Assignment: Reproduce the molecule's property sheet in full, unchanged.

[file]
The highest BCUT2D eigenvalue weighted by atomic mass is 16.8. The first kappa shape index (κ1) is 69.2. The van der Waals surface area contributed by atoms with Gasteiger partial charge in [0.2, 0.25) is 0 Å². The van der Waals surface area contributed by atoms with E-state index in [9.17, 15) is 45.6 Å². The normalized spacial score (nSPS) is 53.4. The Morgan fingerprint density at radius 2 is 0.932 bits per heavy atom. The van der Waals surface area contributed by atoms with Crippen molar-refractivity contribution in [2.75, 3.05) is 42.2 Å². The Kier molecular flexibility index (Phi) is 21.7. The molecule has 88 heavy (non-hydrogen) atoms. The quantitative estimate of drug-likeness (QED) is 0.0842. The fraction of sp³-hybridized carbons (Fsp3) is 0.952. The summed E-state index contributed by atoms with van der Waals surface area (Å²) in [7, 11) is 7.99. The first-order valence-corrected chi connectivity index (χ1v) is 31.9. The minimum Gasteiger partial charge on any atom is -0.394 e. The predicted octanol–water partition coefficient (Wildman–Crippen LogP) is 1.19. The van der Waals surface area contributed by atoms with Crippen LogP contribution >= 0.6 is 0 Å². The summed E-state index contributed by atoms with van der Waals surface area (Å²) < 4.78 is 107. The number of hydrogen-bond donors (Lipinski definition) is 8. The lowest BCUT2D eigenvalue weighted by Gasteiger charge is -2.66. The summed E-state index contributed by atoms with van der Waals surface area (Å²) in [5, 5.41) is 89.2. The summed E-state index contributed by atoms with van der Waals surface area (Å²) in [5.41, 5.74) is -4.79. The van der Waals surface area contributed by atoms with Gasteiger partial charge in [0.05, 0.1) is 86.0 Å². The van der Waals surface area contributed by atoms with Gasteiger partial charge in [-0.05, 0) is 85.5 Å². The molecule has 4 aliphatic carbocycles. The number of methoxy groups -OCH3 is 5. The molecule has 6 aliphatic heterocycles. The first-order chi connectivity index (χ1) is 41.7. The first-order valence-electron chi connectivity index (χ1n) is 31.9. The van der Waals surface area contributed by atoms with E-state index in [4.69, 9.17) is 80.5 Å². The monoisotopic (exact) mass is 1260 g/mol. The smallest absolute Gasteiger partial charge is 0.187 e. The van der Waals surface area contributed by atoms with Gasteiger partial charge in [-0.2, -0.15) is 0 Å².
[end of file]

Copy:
The highest BCUT2D eigenvalue weighted by atomic mass is 16.8. The first kappa shape index (κ1) is 69.2. The van der Waals surface area contributed by atoms with Gasteiger partial charge in [0.2, 0.25) is 0 Å². The van der Waals surface area contributed by atoms with E-state index in [9.17, 15) is 45.6 Å². The normalized spacial score (nSPS) is 53.4. The Morgan fingerprint density at radius 2 is 0.932 bits per heavy atom. The van der Waals surface area contributed by atoms with Crippen molar-refractivity contribution in [2.75, 3.05) is 42.2 Å². The Kier molecular flexibility index (Phi) is 21.7. The molecule has 88 heavy (non-hydrogen) atoms. The quantitative estimate of drug-likeness (QED) is 0.0842. The fraction of sp³-hybridized carbons (Fsp3) is 0.952. The summed E-state index contributed by atoms with van der Waals surface area (Å²) in [7, 11) is 7.99. The first-order valence-corrected chi connectivity index (χ1v) is 31.9. The minimum Gasteiger partial charge on any atom is -0.394 e. The predicted octanol–water partition coefficient (Wildman–Crippen LogP) is 1.19. The van der Waals surface area contributed by atoms with Crippen LogP contribution >= 0.6 is 0 Å². The summed E-state index contributed by atoms with van der Waals surface area (Å²) < 4.78 is 107. The number of hydrogen-bond donors (Lipinski definition) is 8. The lowest BCUT2D eigenvalue weighted by Gasteiger charge is -2.66. The summed E-state index contributed by atoms with van der Waals surface area (Å²) in [5, 5.41) is 89.2. The summed E-state index contributed by atoms with van der Waals surface area (Å²) in [5.41, 5.74) is -4.79. The van der Waals surface area contributed by atoms with Gasteiger partial charge in [0.05, 0.1) is 86.0 Å². The van der Waals surface area contributed by atoms with Gasteiger partial charge in [-0.05, 0) is 85.5 Å². The molecule has 4 aliphatic carbocycles. The number of methoxy groups -OCH3 is 5. The molecule has 6 aliphatic heterocycles. The first-order chi connectivity index (χ1) is 41.7. The first-order valence-electron chi connectivity index (χ1n) is 31.9. The van der Waals surface area contributed by atoms with E-state index in [4.69, 9.17) is 80.5 Å². The monoisotopic (exact) mass is 1260 g/mol. The smallest absolute Gasteiger partial charge is 0.187 e. The van der Waals surface area contributed by atoms with Gasteiger partial charge in [-0.2, -0.15) is 0 Å².